Is there anyone else out there with pure autonomic system failure?

I have lots of orthostatic hypotension but also underlying hypertension. Just would like to compare notes as to how others cope.

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I was diagnosed with PAF at the Mayo Clinic in 2016 although I first started experiencing Orthostatic Hypotension (OH) in 2012. Current issues and how I am trying to manage them:

Orthostatic hypotension - midodrine in the morning, head elevation at night, small glass of white wine an hour before bedtime (lowers BP);
Heat - once it gets to 75 degrees and humid I have a hard time. Tired;
Sweat - limited to my chest and back;
Erections - no luck here, but I use Trimix injections and they work really well. Only problem is the two hour duration;
Climbing hills or stairs - immediate crash of BP and tiredness.
Dreams - scary, yelling and REM disorder.

My question to the group - has anyone had a issue with altitude, either on planes or in high locations like Denver, CO? All input welcome.

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Yes, I've had all the symptoms you mention here, other than erection problems (I'm female) and REM disorder. And yes, I've also had problems with high altitudes, which I noticed years ago when skiing in CO. I had no idea at that time that I had PAF, but it's progressed to the point where I have symptoms that can't be ignored. The orthostatic hypotension (OH) aspect was determined with a Tilt Table Test, and I confirmed the supine hypertension (SH) myself by taking my BP upon arising in the mornings. About half the people who have OH also have SH. I also have chronically low electrolytes and some digestive issues. I have done online research on PAF (abstracts/articles from clinical journals) and learned a LOT, which has been a boon to me and explains the many seemingly random maladies I've had over many years. One of my more recent online discoveries is that "altitude intolerance" IS one of the symptoms of PAF, and Raynaud's Syndrome (which I've had for years) is thought by some researchers to possibly be, as well. I've learned to avoid heat and sun if at all possible (big trouble), and I take three 1000mg sodium tabs a week. It also helps a little to cross your legs and contract your leg and abdominal muscles if you're forced to stand in a line or are in a situation, such as party, where there aren't many chairs available. The best option is always to sit down before the BP drops too much. Exertion, heat, and eating large meals all make the BP drop more quickly. As for the supine hypertension (elevated BP), I sleep on a 12 degree wedge and 3 pillows, but still have BP in the 160s - 170s upon arising. I love to hike and work outdoors, but I know my limits -- and don't do it if it's really hot, humid, and sunny. I also try to avoid too many inclines when hiking. (I can hike up to 3 miles before symptoms kick in -- if it's shady and cool.)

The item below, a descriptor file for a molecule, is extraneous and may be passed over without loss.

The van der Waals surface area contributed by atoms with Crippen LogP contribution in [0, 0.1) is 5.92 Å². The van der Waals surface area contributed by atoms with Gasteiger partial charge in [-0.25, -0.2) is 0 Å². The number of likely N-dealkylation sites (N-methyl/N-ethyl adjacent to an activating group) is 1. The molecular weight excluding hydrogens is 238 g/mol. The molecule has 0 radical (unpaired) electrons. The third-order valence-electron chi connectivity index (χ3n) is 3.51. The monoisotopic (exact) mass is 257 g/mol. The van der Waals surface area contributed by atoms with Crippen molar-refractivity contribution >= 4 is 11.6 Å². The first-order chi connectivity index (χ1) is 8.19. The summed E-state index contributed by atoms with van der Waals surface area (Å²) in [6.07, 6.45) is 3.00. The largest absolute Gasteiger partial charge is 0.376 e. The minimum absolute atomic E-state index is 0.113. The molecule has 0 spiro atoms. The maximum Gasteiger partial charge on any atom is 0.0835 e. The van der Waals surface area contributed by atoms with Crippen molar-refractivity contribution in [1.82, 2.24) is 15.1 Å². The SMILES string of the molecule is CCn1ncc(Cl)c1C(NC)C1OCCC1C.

Is this discussion still active? I was diagnosed with PAF at Mayo in Feb 2022 and would love to connect with others sharing the disorder.


Interested in talking with other women who are coping with Pure Autonomic Failure (PAF). I am a retired registered nurse educator. How are others coping with problems such as the supine hypertension? Are others heat sensitive?

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Hi I have PAF & am a retired RN. Saline IVs at home help me. They say we often have low circulating blood volume.
It's frustrating for sure

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